We have a man in our church who has built a cabin about 30 minutes outside Little Rock. He was in the ministry and burned out and has regretted it ever since. Now, as an older man, he has built this cabin for the purpose of our church being able to minister to pastors. We now have flown in several couples, and this man pays to fly them in to Little Rock, put them up in this cabin in the middle of nowhere—Arkansas is pretty, not as cool as Colorado, but pretty—and just give them time. They come to our church, and our staff meets with them and helps minister to their needs. We’ve now seen God restore several couples who were on the verge of disaster.

So there are resources out there for you, but if you know that your husband is in that condition or that he’s headed that way, take it to the Lord. Ask for provision. Take some positive steps to encourage him.

Val: I’m Val, and I’m from Ohio. I was curious, from your experience, how important are deep friendships within the church and outside the church and the balance between that?

Holly: Kim and I both have good friends in the church. One of the things I was told, and I think Kim was, too, when I was a young pastor’s wife was, “Oh, you can’t have friends in the church.” You do have to be very wise, and you have to be discreet about those friendships. But I have always had a friend in the church who held my arms up, who prayed for me, and I’m so grateful for that.

It doesn’t mean that I could talk with her about everything that was going on at church, but I could always pick up the phone and call her and say, “Okay, I’m dying. I can’t tell you why, but I really need you to pray for me today,” or “I’m really struggling with anger.”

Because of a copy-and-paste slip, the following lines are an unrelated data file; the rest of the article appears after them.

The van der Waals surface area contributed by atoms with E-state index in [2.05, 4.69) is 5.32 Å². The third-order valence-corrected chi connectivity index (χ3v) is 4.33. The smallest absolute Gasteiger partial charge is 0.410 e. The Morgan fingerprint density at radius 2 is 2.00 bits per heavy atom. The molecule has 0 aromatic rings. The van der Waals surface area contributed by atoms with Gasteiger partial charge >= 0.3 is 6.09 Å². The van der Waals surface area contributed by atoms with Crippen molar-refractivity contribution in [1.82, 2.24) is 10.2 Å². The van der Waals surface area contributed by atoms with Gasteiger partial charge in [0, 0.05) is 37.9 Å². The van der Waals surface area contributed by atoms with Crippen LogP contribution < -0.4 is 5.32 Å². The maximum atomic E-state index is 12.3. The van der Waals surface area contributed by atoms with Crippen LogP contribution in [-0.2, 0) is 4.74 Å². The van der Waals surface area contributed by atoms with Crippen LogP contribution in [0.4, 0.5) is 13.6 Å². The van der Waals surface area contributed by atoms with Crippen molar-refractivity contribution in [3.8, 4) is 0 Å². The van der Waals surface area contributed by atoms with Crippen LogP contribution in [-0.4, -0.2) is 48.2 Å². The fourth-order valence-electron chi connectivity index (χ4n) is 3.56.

Just ask the Lord to provide that. Biblically, we are designed by God to build each other up in the body. Right? So it’s not wrong for you to have a friend in the church, but you do have to be wise and discreet about how you do that. Kim? Anything?

Kim: That was everything I was going to say.

Woman 3: I have two questions. The first one kind of goes along with hers about the friendships. The older generation pastors’ wives have a view of the pastor’s wife looking like: “She’s the strong one; she’s never vulnerable, never shares what her struggles are. You’re there to minister to the ladies.” The younger generation, like myself, I feel gets criticized a lot because I’m very open and honest about my struggles.

I just wonder, I think the older ones are trying to protect us younger ones from getting hurt and cut down and slandered by being authentic, but at the same time I see the need for us to take the mask off and be a real person. So that’s my one question.